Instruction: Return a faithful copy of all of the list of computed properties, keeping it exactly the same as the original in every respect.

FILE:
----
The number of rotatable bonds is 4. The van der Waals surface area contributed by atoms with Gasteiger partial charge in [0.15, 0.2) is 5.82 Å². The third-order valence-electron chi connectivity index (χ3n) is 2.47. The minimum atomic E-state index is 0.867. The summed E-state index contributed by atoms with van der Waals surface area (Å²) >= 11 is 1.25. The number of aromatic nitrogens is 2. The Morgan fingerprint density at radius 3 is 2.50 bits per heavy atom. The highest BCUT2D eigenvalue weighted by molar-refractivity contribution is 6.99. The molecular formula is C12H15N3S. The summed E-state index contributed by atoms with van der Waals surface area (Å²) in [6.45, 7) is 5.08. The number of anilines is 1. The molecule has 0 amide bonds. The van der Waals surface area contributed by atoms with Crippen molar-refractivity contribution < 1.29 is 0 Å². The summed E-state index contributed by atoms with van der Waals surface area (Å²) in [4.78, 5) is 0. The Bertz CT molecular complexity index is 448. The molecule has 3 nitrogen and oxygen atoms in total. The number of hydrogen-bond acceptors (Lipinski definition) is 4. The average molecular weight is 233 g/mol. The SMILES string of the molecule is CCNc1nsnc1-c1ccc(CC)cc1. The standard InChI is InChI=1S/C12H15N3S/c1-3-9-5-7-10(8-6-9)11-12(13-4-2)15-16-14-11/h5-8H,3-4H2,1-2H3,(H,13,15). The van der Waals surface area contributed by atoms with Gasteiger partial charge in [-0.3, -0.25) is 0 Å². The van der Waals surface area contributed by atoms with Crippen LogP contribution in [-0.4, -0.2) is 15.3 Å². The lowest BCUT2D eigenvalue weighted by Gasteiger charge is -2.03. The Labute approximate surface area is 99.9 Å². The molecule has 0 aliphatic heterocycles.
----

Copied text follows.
The number of rotatable bonds is 4. The van der Waals surface area contributed by atoms with Gasteiger partial charge in [0.15, 0.2) is 5.82 Å². The third-order valence-electron chi connectivity index (χ3n) is 2.47. The minimum atomic E-state index is 0.867. The summed E-state index contributed by atoms with van der Waals surface area (Å²) >= 11 is 1.25. The number of aromatic nitrogens is 2. The Morgan fingerprint density at radius 3 is 2.50 bits per heavy atom. The highest BCUT2D eigenvalue weighted by molar-refractivity contribution is 6.99. The molecular formula is C12H15N3S. The summed E-state index contributed by atoms with van der Waals surface area (Å²) in [6.45, 7) is 5.08. The number of anilines is 1. The molecule has 0 amide bonds. The van der Waals surface area contributed by atoms with Crippen molar-refractivity contribution < 1.29 is 0 Å². The summed E-state index contributed by atoms with van der Waals surface area (Å²) in [4.78, 5) is 0. The Bertz CT molecular complexity index is 448. The molecule has 3 nitrogen and oxygen atoms in total. The number of hydrogen-bond acceptors (Lipinski definition) is 4. The average molecular weight is 233 g/mol. The SMILES string of the molecule is CCNc1nsnc1-c1ccc(CC)cc1. The standard InChI is InChI=1S/C12H15N3S/c1-3-9-5-7-10(8-6-9)11-12(13-4-2)15-16-14-11/h5-8H,3-4H2,1-2H3,(H,13,15). The van der Waals surface area contributed by atoms with Gasteiger partial charge in [-0.3, -0.25) is 0 Å². The van der Waals surface area contributed by atoms with Crippen LogP contribution in [-0.4, -0.2) is 15.3 Å². The lowest BCUT2D eigenvalue weighted by Gasteiger charge is -2.03. The Labute approximate surface area is 99.9 Å². The molecule has 0 aliphatic heterocycles.